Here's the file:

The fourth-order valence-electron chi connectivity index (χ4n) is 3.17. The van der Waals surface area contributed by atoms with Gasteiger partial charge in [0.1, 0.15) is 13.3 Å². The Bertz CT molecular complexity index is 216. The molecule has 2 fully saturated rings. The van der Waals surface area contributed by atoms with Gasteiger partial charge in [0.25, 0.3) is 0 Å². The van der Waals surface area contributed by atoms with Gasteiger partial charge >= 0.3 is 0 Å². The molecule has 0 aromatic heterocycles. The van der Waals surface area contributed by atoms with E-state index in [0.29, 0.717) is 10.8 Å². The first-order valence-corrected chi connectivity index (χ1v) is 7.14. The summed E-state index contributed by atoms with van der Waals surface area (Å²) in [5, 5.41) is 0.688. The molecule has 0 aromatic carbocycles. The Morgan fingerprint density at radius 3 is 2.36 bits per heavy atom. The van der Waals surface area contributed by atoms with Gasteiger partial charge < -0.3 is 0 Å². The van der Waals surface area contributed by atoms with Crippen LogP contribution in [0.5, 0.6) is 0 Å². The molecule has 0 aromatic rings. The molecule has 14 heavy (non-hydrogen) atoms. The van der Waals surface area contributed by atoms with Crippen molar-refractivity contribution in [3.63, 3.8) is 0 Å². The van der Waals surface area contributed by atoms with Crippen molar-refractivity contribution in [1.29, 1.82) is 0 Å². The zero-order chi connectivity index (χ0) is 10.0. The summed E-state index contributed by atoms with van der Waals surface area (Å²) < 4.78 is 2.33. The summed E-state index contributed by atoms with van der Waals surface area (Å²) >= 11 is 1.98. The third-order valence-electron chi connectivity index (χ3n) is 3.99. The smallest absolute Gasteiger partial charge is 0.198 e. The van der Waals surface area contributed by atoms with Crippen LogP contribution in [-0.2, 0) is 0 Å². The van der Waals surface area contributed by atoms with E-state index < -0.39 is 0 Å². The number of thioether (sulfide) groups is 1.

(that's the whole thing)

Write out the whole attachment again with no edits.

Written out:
The fourth-order valence-electron chi connectivity index (χ4n) is 3.17. The van der Waals surface area contributed by atoms with Gasteiger partial charge in [0.1, 0.15) is 13.3 Å². The Bertz CT molecular complexity index is 216. The molecule has 2 fully saturated rings. The van der Waals surface area contributed by atoms with Gasteiger partial charge in [0.25, 0.3) is 0 Å². The van der Waals surface area contributed by atoms with Gasteiger partial charge >= 0.3 is 0 Å². The molecule has 0 aromatic heterocycles. The van der Waals surface area contributed by atoms with E-state index in [0.29, 0.717) is 10.8 Å². The first-order valence-corrected chi connectivity index (χ1v) is 7.14. The summed E-state index contributed by atoms with van der Waals surface area (Å²) in [5, 5.41) is 0.688. The molecule has 0 aromatic carbocycles. The Morgan fingerprint density at radius 3 is 2.36 bits per heavy atom. The van der Waals surface area contributed by atoms with Gasteiger partial charge < -0.3 is 0 Å². The van der Waals surface area contributed by atoms with Crippen LogP contribution in [0.5, 0.6) is 0 Å². The molecule has 0 aromatic rings. The molecule has 14 heavy (non-hydrogen) atoms. The van der Waals surface area contributed by atoms with Crippen molar-refractivity contribution in [3.63, 3.8) is 0 Å². The van der Waals surface area contributed by atoms with Crippen molar-refractivity contribution in [1.29, 1.82) is 0 Å². The zero-order chi connectivity index (χ0) is 10.0. The summed E-state index contributed by atoms with van der Waals surface area (Å²) < 4.78 is 2.33. The summed E-state index contributed by atoms with van der Waals surface area (Å²) >= 11 is 1.98. The third-order valence-electron chi connectivity index (χ3n) is 3.99. The smallest absolute Gasteiger partial charge is 0.198 e. The van der Waals surface area contributed by atoms with Crippen LogP contribution in [-0.2, 0) is 0 Å². The van der Waals surface area contributed by atoms with E-state index < -0.39 is 0 Å². The number of thioether (sulfide) groups is 1.